In this thesis we do a comparative study of diffusive models with non-diffusive models, looking at the effect movements in the form of simple diffusion have on the spreading of infectious diseases. This study is undertaken within the context of the SI and SIR models, two of the most fundamental models for the propagation of infectious diseases. The diffusive SI and SIR models are supplemented with no flux boundary conditions to insure meaningful comparison of the populations predictions. In addition, we use a one dimensional spatial domain for computational simplicity. The comparison of the SI (and SIR) model with its diffusive counterpart is carried out for a broad spectrum of diffusivities. We identify their ranges of diffusivities for which the predictions of the diffusive and non-diffusive models are in good agreement. Interestingly, we discovered that in the subcritical case, the diffusive SIR model predicts an epidemic outbreak whereas the standard SIR model does not.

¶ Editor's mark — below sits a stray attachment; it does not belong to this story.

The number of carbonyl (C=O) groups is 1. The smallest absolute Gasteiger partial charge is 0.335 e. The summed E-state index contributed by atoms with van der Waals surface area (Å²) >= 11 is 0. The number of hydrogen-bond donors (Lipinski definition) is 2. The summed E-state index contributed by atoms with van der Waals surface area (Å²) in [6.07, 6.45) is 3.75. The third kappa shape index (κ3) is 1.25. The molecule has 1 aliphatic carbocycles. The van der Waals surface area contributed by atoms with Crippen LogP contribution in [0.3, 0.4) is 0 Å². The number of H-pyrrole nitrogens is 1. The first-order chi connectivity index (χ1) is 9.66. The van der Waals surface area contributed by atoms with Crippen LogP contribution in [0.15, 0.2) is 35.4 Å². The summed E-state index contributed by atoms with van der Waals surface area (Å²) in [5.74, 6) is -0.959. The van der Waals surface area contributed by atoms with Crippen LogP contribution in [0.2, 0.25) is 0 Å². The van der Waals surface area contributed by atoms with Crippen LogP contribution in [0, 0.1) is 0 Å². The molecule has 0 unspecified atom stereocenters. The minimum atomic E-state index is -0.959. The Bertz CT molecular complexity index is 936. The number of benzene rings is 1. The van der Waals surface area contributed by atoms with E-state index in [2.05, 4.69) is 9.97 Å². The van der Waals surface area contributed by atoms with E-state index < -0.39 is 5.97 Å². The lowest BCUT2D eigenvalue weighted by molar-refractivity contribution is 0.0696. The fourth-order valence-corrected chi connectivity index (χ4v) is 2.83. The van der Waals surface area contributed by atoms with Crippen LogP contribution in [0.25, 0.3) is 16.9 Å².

Level of Degree
Mathematics & Statistics
First Committee Member (Chair)
Second Committee Member
Communicable diseases--Epidemiology--Mathematical models, Spatial analysis (Statistics)
Mora, Aaron. "Spatial spread of infectious diseases." (2010). http://digitalrepository.unm.edu/math_etds/32